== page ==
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Local food movement spurs canning trend: Get those jars ready!

September 25, 2010

By Katharine Lackey, USA TODAY
Merrilee Olson of Sebastopol, Calif., remembers when she was little watching her grandmother can foods.

At the time, she says, she had little interest in learning the technique. Now, at 55, she runs PreserveSonoma, a year-old business and website through which she teaches preserving methods and works with local farmers.

PHOTO: The colorful, uncanny art of canning

Once dismissed as a tradition of a bygone era, canning is making a comeback. “There’s a lot of interest in these old ways,” says Olson, who attributes the growth to the local-food movement and food-safety concerns. “It’s funny because in my generation growing up, we had no interest in this.”

Sales of canning equipment jump

At the National Center for Home Food Preservation, a project established 10 years ago with U.S. Department of Agriculture funding, director Elizabeth Andress says interest in canning has picked up during the past two years. During the first four years of the center’s online course, 3,000 people registered; in the past 18 months, another 3,000 have signed up. Reasons for taking up the hobby, Andress says, range from saving money to keeping home-grown produce fresh to preserving traditions.

FIRST-TIME CANNER? Sterilize like a nurse
LOCAL FOOD MOVEMENT: Helps more eat fresh fruit, veggies

A National Gardening Association survey showed 28% of households that participated in food gardening also preserved food in 2009, says research director Bruce Butterfield.

Sales of food preservation products at Jarden Home Brands, which makes Ball and Kerr canning brands, have jumped 60% from 2007 and have risen about 10% this year, says vice president Chris Scherzinger. Last month, the company launched a Ball canning Facebook page, which has more than 1,500 followers.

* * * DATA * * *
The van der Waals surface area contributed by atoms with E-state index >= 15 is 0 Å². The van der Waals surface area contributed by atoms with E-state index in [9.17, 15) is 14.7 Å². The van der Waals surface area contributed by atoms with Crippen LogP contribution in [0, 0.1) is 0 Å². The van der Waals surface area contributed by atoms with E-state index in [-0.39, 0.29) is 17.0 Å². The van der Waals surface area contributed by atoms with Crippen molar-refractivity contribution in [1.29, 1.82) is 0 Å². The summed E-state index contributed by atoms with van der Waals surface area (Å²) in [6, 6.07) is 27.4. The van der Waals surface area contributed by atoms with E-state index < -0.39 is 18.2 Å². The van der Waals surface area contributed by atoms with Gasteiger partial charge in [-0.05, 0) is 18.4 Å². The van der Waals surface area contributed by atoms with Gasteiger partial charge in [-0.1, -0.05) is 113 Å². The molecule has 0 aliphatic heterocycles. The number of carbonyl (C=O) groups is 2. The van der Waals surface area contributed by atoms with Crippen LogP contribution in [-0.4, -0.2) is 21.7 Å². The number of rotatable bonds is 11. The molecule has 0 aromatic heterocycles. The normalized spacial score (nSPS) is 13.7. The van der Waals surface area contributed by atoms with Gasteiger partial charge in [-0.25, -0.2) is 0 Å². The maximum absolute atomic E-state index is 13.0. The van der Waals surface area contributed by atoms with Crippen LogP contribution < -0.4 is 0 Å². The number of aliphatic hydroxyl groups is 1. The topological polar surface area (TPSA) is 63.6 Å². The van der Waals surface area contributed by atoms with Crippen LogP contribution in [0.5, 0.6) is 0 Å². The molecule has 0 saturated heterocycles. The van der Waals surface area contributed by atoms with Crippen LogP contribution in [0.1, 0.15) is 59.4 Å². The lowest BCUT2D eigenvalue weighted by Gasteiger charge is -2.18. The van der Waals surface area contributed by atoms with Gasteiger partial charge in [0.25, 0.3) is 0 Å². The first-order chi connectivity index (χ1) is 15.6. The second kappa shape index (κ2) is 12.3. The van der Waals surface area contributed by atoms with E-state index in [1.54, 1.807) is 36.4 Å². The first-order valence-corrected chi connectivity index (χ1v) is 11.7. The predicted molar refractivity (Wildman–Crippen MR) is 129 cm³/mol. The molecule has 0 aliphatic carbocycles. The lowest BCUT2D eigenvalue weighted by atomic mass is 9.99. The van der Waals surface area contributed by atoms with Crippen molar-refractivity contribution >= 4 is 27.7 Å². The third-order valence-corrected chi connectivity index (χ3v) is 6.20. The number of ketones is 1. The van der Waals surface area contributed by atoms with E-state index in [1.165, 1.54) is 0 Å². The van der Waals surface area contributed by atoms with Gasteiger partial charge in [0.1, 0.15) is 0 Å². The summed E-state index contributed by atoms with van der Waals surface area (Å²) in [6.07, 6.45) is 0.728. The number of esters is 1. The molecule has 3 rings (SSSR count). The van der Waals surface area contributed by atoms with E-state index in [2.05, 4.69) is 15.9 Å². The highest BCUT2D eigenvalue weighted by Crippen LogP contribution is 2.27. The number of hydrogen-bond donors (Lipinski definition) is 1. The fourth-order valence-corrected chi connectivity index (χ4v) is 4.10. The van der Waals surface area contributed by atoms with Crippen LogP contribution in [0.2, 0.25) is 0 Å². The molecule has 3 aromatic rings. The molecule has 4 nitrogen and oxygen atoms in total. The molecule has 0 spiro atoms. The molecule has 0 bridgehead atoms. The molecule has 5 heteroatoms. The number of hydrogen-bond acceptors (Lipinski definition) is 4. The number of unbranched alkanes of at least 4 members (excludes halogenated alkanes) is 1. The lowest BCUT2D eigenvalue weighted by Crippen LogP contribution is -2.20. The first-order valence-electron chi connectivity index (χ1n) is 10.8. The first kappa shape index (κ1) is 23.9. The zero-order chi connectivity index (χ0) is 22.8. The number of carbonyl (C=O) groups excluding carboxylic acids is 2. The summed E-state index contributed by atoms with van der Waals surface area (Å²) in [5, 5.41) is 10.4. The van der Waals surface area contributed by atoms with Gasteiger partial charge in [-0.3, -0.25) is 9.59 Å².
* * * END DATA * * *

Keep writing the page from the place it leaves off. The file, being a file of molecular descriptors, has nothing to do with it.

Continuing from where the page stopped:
Freshness is paramount

Julie Grice, 23, of Ithaca, N.Y., says she started canning in June as a way to preserve some of the food from her garden and produce she bought at farmers markets. Grice, who runs a food blog at savvyeat.com, hosted a canning party over Labor Day weekend, where a few blogging friends came to learn canning.

The green movement, she says, has resulted in “a lot of people wanting to eat local, getting things at the peak of season when they’re fresh, then saving and using them all year.”

At the Culinary Institute of America in New York, Brad Barnes, associate dean of culinary arts, uses canning in his class at the St. Andrews Cafe. “We take care of things when they’re in peak and then have them for different seasons when they’re not available,” he says. “It’s important for students to recognize all the good things that are coming out of the idea of being better with our resources.”

In his farm-to-table course at Stratford University in Falls Church, Va., Mike Lund recently spent two days teaching canning. “Once you do it and see how really simple it is, you can do it,” he says. “You don’t have to have a culinary degree or be a country grandmother.”

Source: USA Today

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